Top 10 of 2014: To build, or not–new Beaufort County jail a hot issue in 2014

Published 12:13 pm Monday, December 29, 2014

VAIL STEWART RUMLEY | DAILY NEWS TO BUILD OR NOT TO BUILD: One of the hottest issues in 2014 was the debate over whether or not to build a new public safety facility in Chocowinity’s Industrial Park Complex.

TO BUILD OR NOT TO BUILD: One of the hottest issues in 2014 was the debate over whether or not to build a new public safety facility in Chocowinity’s Industrial Park Complex.

In 2014, attempts by a faction of Beaufort County Board of Commissioners moved forward plans to build a new public safety facility, only to have them halted at the last commissioners’ meeting of the year. The story of a new Beaufort County jail is the No. 5 story of the year.

In 2014, the issue of building a new public safety facility raised hackles and inspired community activism, pitted Beaufort County Commissioners against one another and saw the USDA deny a request for funding for the facility.

In January, 4-3 vote to authorize county staff to negotiate contracts related to building a new jail started the year. At the regular meeting, County Manager Randell Woodruff and other county staff were instructed to negotiate a contract with Moseley Architects for architectural services related to building a new jail/sheriff’s office facility. The Board also instructed county staff to negotiate a contract with MB Kahn to provide construction-management services for the project. As in previous jail negotiations, the vote was split between those in favor of building a new facility (Chairman Jerry Langley and commissioners Robert Belcher, Ed Booth and Al Klemm) and those against (commissioners Gary Brinn, Stan Deatherage and Hood Richardson), largely along party lines — the Democrats and Klemm for; Republicans, against.

In February, a special-called meeting upped the temperature of an already heated topic, when another 4-3 approved the two contracts: a $1.64 million contract to Mosely Architects for basic services related to designing a jail and a contract for the first phase of a two-phase contract to MB Kahn for construction-management services related to building a new jail. The approval met with objections from Brinn, Deatherage and Richardson, who called it “a fool’s folly,” and spurred accusations of rushing into the contracts to ensure the process was already in place before coming elections could change the course for the Board.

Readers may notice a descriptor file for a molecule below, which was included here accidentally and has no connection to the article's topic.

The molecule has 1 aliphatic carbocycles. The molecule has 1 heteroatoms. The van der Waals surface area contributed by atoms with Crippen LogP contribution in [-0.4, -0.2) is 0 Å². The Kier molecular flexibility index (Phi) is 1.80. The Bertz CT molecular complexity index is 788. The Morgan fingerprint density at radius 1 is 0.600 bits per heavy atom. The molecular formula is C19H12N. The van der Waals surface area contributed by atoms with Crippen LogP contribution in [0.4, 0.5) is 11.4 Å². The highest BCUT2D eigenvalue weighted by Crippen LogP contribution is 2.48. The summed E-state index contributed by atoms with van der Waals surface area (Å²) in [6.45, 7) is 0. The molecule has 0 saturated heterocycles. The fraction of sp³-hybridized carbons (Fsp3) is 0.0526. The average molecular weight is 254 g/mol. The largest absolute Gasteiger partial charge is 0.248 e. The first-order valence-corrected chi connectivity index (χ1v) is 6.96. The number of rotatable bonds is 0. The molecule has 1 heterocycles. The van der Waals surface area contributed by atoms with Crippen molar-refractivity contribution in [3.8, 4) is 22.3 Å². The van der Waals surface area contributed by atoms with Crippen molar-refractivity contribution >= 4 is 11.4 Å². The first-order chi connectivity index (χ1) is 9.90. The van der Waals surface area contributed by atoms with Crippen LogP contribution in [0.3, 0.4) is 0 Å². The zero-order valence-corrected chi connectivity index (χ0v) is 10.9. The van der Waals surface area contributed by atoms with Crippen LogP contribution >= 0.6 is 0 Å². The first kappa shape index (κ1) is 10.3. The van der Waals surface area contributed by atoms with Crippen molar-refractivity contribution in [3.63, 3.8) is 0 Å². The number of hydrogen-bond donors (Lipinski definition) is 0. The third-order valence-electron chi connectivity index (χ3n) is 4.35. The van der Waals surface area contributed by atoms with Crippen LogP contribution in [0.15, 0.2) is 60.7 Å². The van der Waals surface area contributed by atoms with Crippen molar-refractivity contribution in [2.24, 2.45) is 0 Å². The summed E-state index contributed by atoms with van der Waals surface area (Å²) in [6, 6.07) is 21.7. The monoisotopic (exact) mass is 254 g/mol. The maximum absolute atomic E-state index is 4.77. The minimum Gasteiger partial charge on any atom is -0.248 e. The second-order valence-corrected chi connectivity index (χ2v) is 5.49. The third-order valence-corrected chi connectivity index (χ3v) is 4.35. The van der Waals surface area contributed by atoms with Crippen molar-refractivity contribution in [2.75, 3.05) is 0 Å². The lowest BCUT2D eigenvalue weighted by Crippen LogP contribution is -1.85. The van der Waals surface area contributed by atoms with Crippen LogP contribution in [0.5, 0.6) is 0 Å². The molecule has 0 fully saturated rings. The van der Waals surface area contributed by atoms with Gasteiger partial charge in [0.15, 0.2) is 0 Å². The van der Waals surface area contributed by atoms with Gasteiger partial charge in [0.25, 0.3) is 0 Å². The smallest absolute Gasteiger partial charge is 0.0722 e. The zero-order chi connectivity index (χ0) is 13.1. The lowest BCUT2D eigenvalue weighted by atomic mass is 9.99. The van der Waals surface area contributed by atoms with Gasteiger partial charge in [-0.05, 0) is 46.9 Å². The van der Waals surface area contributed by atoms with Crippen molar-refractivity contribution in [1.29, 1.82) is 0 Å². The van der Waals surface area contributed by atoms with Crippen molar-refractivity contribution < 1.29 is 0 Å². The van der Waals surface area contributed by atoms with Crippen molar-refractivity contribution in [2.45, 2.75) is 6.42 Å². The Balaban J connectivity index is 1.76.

By this time, the community was getting involved, largely in the form of the “Stop the Jail” committee, a group led by Chocowinity resident Harold Smith and Beaufort County Republican Party Chairman Keith Kidwell. The committee maintained that a new jail wasn’t necessary — with sufficient updates, the existing jail meets state standards, and a $22 million facility would only serve to raise tax rates for county residents. Committee members argued that an investment of that much taxpayer money requires a referendum: the people should decide.

In June, the decision to build a new public safety facility in Chocowinity met with resistance again, this time at a Town of Chocowinity public hearing. In order to potentially accommodate a new jail, the town had to amend its Industrial Park zoning. The decision to make the change passed, 4-0. The action led members of the “Stop the Jail” committee to file a lawsuit claiming the Town of Chocowinity and its board of commissioners violated North Carolina’s open meetings law at the June 3 public hearing, as town officials had ample warning about the number of people who would be attending, yet chose not to move the hearing to a larger venue so that everyone present could participate simultaneously. Because fire regulations dictated the regular meeting room at Town Hall could only hold 24 people, many waited outside and in the building’s hallway for their turn to speak. Keith Mason, Chocowinity’s town attorney, maintained there was no violation of the open meetings law: anyone in attendance at the hearing was given the opportunity to sign up to speak; the names of those who signed up were called several times and all those who had signed up did speak, with the exception of one person who had left the premises. The suit was later retracted.